The American Revolution

Required reading

Jack P. Greene, “The American Revolution,” The American Historical Review, 105:1 (February 2000)

Ilan Rachum, “From ‘American Independence’ to ‘American Revolution’,” Journal of American Studies, 27:1 (April 1993)


Daniel Leonard, “Letter Address to The Inhabitants of Massachusetts Bay” (1775)

John Adams, “Novanglus” (1775)

Edmund Burke, “On Conciliation with America” (1775)

Thomas Paine, Common Sense (1776)

Thomas Jefferson, “The Declaration of Independence” (1776)

Seminar Topic

Seminar discussion will examine the outbreak of democratic revolution in the British colonies, paying close attention to both the ways that historians have assessed the American Revolution as well as those who partook in it. In particular, we will examine how thinkers and political actors on both side of the Atlantic interpreted the unrest generated between 1775 and 1776 and assess how perhaps primary documents either challenge or support the traditional narrative associated with American independence.

Questions to consider

  1. Did all colonist desire independence?
  2. How did observers conceptualize the events taking place in the colonies?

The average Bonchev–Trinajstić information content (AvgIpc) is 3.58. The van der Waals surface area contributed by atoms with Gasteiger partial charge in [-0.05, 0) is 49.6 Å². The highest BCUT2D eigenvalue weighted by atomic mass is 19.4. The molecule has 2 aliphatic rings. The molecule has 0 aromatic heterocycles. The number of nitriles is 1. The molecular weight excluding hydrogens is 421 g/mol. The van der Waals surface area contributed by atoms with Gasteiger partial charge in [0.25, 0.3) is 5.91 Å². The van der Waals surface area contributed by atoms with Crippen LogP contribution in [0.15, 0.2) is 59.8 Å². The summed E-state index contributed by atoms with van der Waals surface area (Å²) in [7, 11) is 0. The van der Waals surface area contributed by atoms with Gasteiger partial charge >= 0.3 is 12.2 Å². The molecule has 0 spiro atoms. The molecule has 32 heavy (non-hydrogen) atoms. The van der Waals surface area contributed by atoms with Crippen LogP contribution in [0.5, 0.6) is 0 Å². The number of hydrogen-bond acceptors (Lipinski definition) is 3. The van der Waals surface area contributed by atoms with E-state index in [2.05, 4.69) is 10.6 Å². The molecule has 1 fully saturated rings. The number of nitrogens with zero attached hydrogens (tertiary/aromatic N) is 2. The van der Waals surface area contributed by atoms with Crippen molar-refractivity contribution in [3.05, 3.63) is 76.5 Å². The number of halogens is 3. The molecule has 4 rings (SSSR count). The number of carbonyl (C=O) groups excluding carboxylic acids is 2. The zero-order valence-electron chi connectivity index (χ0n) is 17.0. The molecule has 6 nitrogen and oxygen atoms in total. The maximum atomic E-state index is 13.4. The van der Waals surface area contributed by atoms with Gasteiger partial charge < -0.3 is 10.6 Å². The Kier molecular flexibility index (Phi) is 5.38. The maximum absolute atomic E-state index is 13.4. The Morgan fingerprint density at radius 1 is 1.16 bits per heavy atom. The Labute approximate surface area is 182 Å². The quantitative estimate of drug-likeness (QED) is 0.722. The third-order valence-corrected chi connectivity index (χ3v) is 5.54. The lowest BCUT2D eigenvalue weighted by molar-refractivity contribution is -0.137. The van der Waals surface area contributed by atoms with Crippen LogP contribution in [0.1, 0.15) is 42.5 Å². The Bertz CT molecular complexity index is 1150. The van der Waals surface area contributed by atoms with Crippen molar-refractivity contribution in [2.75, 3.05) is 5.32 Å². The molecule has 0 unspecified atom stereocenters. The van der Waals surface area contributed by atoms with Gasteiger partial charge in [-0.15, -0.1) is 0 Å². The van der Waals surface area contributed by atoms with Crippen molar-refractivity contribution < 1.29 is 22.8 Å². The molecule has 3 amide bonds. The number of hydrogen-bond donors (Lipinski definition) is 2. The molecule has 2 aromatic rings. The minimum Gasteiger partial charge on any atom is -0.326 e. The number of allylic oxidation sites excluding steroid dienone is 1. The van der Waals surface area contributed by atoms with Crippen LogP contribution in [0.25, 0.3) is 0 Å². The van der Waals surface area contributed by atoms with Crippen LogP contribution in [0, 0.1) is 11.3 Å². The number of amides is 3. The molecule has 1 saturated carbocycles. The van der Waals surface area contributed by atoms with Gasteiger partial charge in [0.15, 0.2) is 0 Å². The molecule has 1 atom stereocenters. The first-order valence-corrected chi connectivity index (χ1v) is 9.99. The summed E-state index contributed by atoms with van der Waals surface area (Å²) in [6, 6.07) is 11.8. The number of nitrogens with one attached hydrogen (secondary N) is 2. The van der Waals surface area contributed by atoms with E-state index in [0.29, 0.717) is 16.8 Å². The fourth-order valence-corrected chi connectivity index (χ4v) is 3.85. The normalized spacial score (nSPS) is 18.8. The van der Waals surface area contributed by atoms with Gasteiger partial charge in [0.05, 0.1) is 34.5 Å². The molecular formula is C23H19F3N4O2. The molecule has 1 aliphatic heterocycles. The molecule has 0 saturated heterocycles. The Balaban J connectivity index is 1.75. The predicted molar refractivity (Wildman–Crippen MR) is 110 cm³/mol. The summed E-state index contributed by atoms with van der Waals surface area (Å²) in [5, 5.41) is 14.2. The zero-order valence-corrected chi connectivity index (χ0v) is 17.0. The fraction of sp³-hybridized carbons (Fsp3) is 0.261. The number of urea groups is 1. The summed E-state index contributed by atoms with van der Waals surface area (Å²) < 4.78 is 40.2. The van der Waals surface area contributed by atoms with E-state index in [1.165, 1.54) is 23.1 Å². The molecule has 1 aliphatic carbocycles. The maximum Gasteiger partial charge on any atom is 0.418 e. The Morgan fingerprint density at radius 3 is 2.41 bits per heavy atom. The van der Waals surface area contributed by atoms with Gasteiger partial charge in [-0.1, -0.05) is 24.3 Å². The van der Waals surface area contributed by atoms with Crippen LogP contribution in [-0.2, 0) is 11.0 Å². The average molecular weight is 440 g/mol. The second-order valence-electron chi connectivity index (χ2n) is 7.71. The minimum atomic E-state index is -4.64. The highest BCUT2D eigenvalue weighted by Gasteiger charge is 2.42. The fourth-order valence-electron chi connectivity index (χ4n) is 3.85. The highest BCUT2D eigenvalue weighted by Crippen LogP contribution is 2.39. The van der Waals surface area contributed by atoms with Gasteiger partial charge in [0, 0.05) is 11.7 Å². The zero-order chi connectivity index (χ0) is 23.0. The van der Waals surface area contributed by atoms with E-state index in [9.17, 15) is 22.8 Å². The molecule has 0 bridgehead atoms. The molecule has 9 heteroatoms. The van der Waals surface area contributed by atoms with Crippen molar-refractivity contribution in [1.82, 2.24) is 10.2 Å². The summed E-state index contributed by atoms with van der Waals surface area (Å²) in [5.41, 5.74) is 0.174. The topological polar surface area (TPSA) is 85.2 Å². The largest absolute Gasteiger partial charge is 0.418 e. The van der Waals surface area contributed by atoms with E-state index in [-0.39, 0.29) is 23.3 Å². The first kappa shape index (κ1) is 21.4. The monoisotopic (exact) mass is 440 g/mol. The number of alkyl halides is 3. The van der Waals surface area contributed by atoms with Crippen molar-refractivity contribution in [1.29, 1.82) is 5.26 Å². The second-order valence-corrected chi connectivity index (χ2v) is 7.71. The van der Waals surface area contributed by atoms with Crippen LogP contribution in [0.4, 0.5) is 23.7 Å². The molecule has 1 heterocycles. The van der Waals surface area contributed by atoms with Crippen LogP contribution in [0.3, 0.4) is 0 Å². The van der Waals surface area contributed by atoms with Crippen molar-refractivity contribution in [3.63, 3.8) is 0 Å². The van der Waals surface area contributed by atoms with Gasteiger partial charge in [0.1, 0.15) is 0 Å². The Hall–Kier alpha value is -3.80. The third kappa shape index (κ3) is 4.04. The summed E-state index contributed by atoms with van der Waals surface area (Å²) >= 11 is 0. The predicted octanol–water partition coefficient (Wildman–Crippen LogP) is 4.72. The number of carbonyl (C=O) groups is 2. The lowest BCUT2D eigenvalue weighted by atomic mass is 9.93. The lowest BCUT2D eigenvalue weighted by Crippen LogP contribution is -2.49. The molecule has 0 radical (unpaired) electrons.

3. What arguments did colonist use to justify breaking with the British Empire?
  4. Why does Rachum distinguish between American “Independence” and “Revolution”?
  5. In what ways did the American Revolution signal a failure of British imperialism?

Further Reading:

Gordon Wood, The Radicalism of the American Revolution. New York: Vintage, 1993.

Bernard Bailey, The Ideological Origins of the American Revolution. New York: Belknap, 1992.

T. H. Breen, American Insurgents, American Patriots: The Revolution of the People. New York: Palgrave MacMillan, 2010.

Patrick Griffin, American Leviathan: Empire, Nation and the Revolutionary Frontier. New York. Hill and Wang, 2007.

R. R. Palmer, The Age of the Democratic Revolution: A Political History of Europe and America, 1760-1800. Princeton: Princeton University Press, 2014.

Karianna Akemi Yokota, Unbecoming British: How Revolutionary America Became a Postcolonial Nation. Oxford: Oxford University Press, 2011.

Seth Cotlar, Thomas Paine’s America: The Rise and Fall of Transatlantic Radicalism in the Early Republic. Charlottesville: University of Virginia Press, 2011.

Matthew Rainbow Hale, “Regenerating the World: The French Revolution, Civic Festivals and Forging of Modern American Democracy.” The Journal of American History, 103:4 (March 2017)

James Kloppenberg, Towards Democracy: The Struggle For Self-Rule in European and American Thought. Oxford: Oxford University Press, 2016. Chapters 7 and 8.

Gary Nash, The Forgotten Fifth: African Americans in the Age of Revolution. Cambridge: Harvard University Press, 2006.

Judith van Bushkirk, Standing in their Own Light: African American Patriots in the American Revolution. Norman: University of Oklahoma Press, 2017.